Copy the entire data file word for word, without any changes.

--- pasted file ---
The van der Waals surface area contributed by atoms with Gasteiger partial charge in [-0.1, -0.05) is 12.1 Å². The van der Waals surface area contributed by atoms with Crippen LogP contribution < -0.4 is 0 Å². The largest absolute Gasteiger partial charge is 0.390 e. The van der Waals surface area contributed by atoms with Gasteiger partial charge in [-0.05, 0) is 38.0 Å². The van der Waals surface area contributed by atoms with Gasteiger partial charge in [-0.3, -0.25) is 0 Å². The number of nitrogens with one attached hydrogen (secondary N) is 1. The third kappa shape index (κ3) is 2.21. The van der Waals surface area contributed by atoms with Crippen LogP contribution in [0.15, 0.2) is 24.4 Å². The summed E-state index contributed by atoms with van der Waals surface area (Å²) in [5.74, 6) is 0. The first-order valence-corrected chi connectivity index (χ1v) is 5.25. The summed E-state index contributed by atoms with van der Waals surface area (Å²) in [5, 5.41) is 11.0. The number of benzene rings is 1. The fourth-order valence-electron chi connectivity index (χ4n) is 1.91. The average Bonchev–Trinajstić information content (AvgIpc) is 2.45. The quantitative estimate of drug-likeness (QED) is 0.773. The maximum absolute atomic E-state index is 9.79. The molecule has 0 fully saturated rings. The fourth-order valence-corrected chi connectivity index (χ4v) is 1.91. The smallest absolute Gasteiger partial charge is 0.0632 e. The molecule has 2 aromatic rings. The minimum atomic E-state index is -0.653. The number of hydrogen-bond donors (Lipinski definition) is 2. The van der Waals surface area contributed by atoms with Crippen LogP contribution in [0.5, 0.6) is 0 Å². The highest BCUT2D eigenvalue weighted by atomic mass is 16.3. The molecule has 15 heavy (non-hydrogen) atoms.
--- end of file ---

The van der Waals surface area contributed by atoms with Gasteiger partial charge in [-0.1, -0.05) is 12.1 Å². The van der Waals surface area contributed by atoms with Crippen LogP contribution < -0.4 is 0 Å². The largest absolute Gasteiger partial charge is 0.390 e. The van der Waals surface area contributed by atoms with Gasteiger partial charge in [-0.05, 0) is 38.0 Å². The van der Waals surface area contributed by atoms with Gasteiger partial charge in [-0.3, -0.25) is 0 Å². The number of nitrogens with one attached hydrogen (secondary N) is 1. The third kappa shape index (κ3) is 2.21. The van der Waals surface area contributed by atoms with Crippen LogP contribution in [0.15, 0.2) is 24.4 Å². The summed E-state index contributed by atoms with van der Waals surface area (Å²) in [5.74, 6) is 0. The first-order valence-corrected chi connectivity index (χ1v) is 5.25. The summed E-state index contributed by atoms with van der Waals surface area (Å²) in [5, 5.41) is 11.0. The number of benzene rings is 1. The fourth-order valence-electron chi connectivity index (χ4n) is 1.91. The average Bonchev–Trinajstić information content (AvgIpc) is 2.45. The quantitative estimate of drug-likeness (QED) is 0.773. The maximum absolute atomic E-state index is 9.79. The molecule has 0 fully saturated rings. The fourth-order valence-corrected chi connectivity index (χ4v) is 1.91. The smallest absolute Gasteiger partial charge is 0.0632 e. The molecule has 2 aromatic rings. The minimum atomic E-state index is -0.653. The number of hydrogen-bond donors (Lipinski definition) is 2. The van der Waals surface area contributed by atoms with Crippen LogP contribution in [0.5, 0.6) is 0 Å². The highest BCUT2D eigenvalue weighted by atomic mass is 16.3. The molecule has 15 heavy (non-hydrogen) atoms.